The case is made by gathering evidence of use, by historical documentation or statements by current or past riders or carriage-drivers.

Highway authorities (county council or unitary authority) make modification orders. BHS volunteers throughout the country help riders to make successful claims for modifications of the definitive map.

Correctly recording bridleways and byways preserves those routes for all riders or carriage drivers forever. You can help the BHS in this crucial work by joining the Society and perhaps volunteering yourself.

Is it true that in 2026, the public highway rights over unrecorded paths will be automatically extinguished?

The 2026 ‘cut-off date’, introduced by the Countryside and Rights of Way Act 2000, will extinguish unrecorded rights of way if they came into being before 1949. It is vital that any currently unrecorded bridleways or byways are recorded before 2026, or they could be lost forever. You can help the BHS in this crucial work by joining the Society and perhaps volunteering to help in your area.  See our 2026 campaign for why this is so vital to the future of routes you ride or drive.

There is a bridleway on my land that has not been used for years. Doesn’t it cease to exist after 20 years?

No, that is not true. Public rights of way exist indefinitely even if not used unless the land they cross is destroyed (for example by coastal erosion) or the rights are removed by a legal event (court order or similar).


How should you open a gate when out riding?

Watch our video to find out how to open gates safely on horseback and the heels to hinges method. Remember to leave gates as you find them.


I have had a bad experience on a bridleway with wire/a gate catch/self-closing gate/bog/water crossing/dogs/mountain bikes/motor bikes etc. What should I do?

Any incident, whether it results in injury or not, should be reported to the highway authority so that they know about it, even if there is no action they can take. It is often helpful for them to have a record of incidents so that if action is required at a later date, they have supporting evidence.

Report any incident on the BHS online database.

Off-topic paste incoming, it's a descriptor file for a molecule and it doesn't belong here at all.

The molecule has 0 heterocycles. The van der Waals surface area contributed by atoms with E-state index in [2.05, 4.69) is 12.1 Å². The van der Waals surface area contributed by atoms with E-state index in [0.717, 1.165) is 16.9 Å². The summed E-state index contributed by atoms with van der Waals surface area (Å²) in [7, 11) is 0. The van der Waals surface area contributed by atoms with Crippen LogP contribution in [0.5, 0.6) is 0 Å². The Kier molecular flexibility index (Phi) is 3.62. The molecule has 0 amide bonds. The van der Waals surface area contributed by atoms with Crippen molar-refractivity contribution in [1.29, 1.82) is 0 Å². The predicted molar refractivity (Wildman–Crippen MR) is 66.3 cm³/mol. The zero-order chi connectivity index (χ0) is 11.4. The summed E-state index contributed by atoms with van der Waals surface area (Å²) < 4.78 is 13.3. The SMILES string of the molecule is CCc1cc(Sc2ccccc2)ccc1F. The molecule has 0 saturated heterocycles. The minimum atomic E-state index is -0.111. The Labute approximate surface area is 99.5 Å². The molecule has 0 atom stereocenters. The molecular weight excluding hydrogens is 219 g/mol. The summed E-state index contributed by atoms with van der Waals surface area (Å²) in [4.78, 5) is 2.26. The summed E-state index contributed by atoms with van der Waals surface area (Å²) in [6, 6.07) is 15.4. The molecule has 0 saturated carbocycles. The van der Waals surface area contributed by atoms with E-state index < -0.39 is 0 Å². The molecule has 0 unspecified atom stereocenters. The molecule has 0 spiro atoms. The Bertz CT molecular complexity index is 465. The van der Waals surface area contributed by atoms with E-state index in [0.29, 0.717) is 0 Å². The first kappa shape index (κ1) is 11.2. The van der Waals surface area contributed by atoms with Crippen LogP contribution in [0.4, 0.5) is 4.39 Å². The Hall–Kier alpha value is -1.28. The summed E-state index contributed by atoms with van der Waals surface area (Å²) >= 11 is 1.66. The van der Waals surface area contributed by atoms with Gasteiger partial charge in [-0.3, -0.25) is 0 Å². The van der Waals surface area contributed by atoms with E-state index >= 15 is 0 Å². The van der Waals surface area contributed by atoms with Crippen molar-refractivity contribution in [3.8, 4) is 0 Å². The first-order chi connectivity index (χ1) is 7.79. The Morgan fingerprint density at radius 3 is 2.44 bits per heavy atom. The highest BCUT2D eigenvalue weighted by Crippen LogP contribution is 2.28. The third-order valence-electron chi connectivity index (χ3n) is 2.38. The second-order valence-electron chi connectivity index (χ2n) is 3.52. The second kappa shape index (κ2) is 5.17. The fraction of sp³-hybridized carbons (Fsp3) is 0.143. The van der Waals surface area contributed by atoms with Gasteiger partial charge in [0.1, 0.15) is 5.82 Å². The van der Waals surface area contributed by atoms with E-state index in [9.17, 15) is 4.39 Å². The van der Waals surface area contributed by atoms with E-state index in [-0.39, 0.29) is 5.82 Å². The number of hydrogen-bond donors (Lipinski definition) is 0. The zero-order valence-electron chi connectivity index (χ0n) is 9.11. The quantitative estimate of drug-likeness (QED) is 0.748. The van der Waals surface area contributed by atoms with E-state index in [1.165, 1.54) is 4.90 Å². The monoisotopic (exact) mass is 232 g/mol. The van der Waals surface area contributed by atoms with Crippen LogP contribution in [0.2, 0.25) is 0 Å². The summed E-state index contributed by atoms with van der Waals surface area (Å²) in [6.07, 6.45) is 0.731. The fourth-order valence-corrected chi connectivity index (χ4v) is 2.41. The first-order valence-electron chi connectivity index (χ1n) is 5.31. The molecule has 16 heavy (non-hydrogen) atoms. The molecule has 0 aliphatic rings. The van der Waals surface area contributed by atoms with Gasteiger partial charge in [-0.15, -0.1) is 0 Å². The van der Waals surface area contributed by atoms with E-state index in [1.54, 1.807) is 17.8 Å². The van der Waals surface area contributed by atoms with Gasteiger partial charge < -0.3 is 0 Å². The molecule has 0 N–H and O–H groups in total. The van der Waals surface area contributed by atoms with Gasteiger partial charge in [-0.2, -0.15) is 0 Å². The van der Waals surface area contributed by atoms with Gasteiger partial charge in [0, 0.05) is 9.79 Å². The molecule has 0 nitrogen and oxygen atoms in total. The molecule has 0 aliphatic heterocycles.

Statistics are very powerful in making change so the more comprehensive the record of incidents, the stronger the case the BHS can make for legislative change to improve safety.

What are highway authorities?

Highway authorities, either county councils or unitary authorities, are responsible for the management and protection of all public highways in their areas, except those managed at a national level such as motorways and trunk roads.

Bridleways and byways are minor public highways. A highway authority may delegate the management of some of its highways, especially rights of way, to another local authority such as a district council or national park authority.

Are motorbikes or vehicles allowed on bridleways?

Some bridleways run on tracks that also have private access rights with vehicles for landholders or other right-holders. If you meet a motor vehicle on a bridleway, it may be there by private right (so avoiding starting with accusations), but there are bridleways where use by motor vehicles is a problem and is illegal. That is a matter for the police, because a bridleway is a highway in the same way as any road and only the police can enforce against traffic offences.

What permission do I need to organise a fundraising ride for local riders to raise funds for our Access Fighting Fund?

It will depend entirely on what you plan to do and where you plan to hold the event.

When you are not using public rights of way, approach the landowner for permission. Even when you are using public rights of way it is courteous to inform the landowners. Make sure that you have up-to-date insurance, and that you have notified the BHS in writing of your event – an email will do. Good guidance on this is available from the Best of Both Worlds website.

How do National Trails differ from ‘regular’ rights of way?

National Trail is a non-legal designation promoting a specific route, largely along public rights of way. Rights of way are managed by local authorities whereas National Trails each have an officer, funded by Natural England, responsible for their management and although these officers may be part of the local authority's Rights of Way department, they have an independent budget for maintenance and promotion of the trail at a higher level than most rights of way. Visit National Trails and RideMaps UK for more information.

Problems can arise for riders as the majority of National Trails are promoted for pedestrians but may use bridleways, byways or minor roads as well as footpaths.

Designation as a National Trail on foot does not affect the legal right to ride or drive where that exists.

I have an idea for a National Equestrian Route Network (NERN) project. How can I make this idea a reality?

The first thing to do is contact the BHS Access Department. We coordinate route projects for the National Equestrian Route Network, and would be glad to hear from you via email at or on 02476 840581. You will need a team of people to ride and check the routes. We can advise you on checking the routes, finding local sources of funding, and help you promote the routes you have created when they are ready for public use.

For more information, please contact:

Access and Rights Of Way Department

The British Horse Society
Abbey Park,
Stareton, Kenilworth
Warwickshire CV8 2XZ

02476 840515

Updated May 2013